I do not take the Establishment Clause lightly. While working as a newspaper reporter in Pennsylvania and South Carolina, I puzzled my colleagues and irritated local officials by calling attention to the constitutional problems raised by Christmas displays on public property. After I joined the staff at Reason magazine, my first editorial dealt with the same issue.
Yet even a fanatical disestablishmentarian like me has trouble buying the First Amendment argument against school vouchers. So does the Wisconsin Supreme Court, which recently upheld a state program that promises to pay for the private tuition of up to 15,000 poor students in Milwaukee.
Under the Milwaukee Parental Choice Program, state money follows children who leave the city's public schools–euphemistically described as "embattled"– to attend private institutions. The MPCP originally included only about 1,600 kids and applied just to nonsectarian schools, but legislation approved in 1995 expanded the scope of the program and allowed religious schools to participate.
Those changes simultaneously made Milwaukee's experiment more threatening to opponents of school choice and gave them another argument to use against the program. By offering taxpayers' money to religious schools, they said, the MPCP violated the separation of church and state required by the U.S. and Wisconsin constitutions.
In rejecting this argument, the Wisconsin Supreme Court applied a three-prong test set forth by the U.S. Supreme Court in 1971. The state court concluded that the MPCP 1) has a secular purpose, 2) will not have the primary effect of advancing religion, and 3) will not lead to "excessive entanglement" between the state and religious schools.
Crucial to this finding was the fact that "not one cent flows from the State to a sectarian private school under the amended MPCP except as a result of the necessary and intervening choices of individual parents." In other words, it is parents, not the state, who decide where the tuition money will be spent.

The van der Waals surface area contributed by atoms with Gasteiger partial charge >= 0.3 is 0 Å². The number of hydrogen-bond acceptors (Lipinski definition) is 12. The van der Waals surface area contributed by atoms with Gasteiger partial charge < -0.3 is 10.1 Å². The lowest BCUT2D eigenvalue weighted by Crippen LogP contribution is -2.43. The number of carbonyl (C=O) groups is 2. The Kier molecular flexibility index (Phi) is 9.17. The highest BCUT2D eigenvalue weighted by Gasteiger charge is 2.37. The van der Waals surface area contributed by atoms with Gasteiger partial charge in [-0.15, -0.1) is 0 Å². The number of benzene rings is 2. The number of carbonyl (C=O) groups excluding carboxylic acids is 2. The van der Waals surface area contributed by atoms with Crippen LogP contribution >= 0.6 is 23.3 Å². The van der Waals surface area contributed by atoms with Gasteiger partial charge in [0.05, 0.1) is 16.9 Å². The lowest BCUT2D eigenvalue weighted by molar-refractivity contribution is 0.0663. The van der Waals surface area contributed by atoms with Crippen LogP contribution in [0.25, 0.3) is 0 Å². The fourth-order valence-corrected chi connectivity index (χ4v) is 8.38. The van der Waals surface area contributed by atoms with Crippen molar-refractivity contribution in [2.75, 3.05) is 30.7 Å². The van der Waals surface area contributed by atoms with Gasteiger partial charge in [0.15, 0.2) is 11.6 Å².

The Wisconsin Supreme Court cautioned against the view that "the Establishment Clause is violated every time money previously in the possession of the state is conveyed to a religious institution." It's easy to see why: In a country where so many people receive payments of one kind or another from the government, such an interpretation would require a sweeping program of surveillance and control.
To make sure that taxpayers' money did not end up in the coffers of religious organizations, the government would have to monitor spending by recipients of grants, subsidies, salaries, contracts, pensions, welfare payments, and Social Security checks. Such money could be used to play the state lottery but not to play church bingo, to join a health club but not to join a synagogue, to support the March of Dimes but not the Salvation Army.
Opponents of the Milwaukee voucher program, including the American Civil Liberties Union and People for the American Way, presumably would reject such a scheme as intolerably invasive. Yet they would apply the same principle to beneficiaries of the government's educational spending.
It's true that in this case the money may be used only to pay tuition, but it's not clear why that should make a difference. Money obtained under the G.I. Bill and the federal student loan program is also earmarked for education, and it can be used at religious colleges and universities. Do these programs violate the Establishment Clause?
My wife borrowed money under the student loan program, on government-subsidized terms, to pay tuition at the University of Judaism in Los Angeles, where she began her rabbinical training. If using public funds to study reading, writing, and arithmetic at a parochial school violates the Establishment Clause, surely using public funds to become a rabbi is unconstitutional.
Apparently not. In a 1986 decision, the U.S. Supreme Court unanimously upheld a state program for the blind that gave a tuition grant to a student who wanted to attend a Christian College and become a minister, missionary, or youth director. "Any aid…that ultimately flows to religious institutions," the Court noted, "does so only as a result of genuinely independent and private choices of aid recipients."
Ultimately, it is this element of choice that disturbs the teachers' unions and other opponents of vouchers, who worry that parents will abandon public schools in droves once they have alternatives. In this context, insisting on the separation of church and state is a way of preventing the separation of school and state.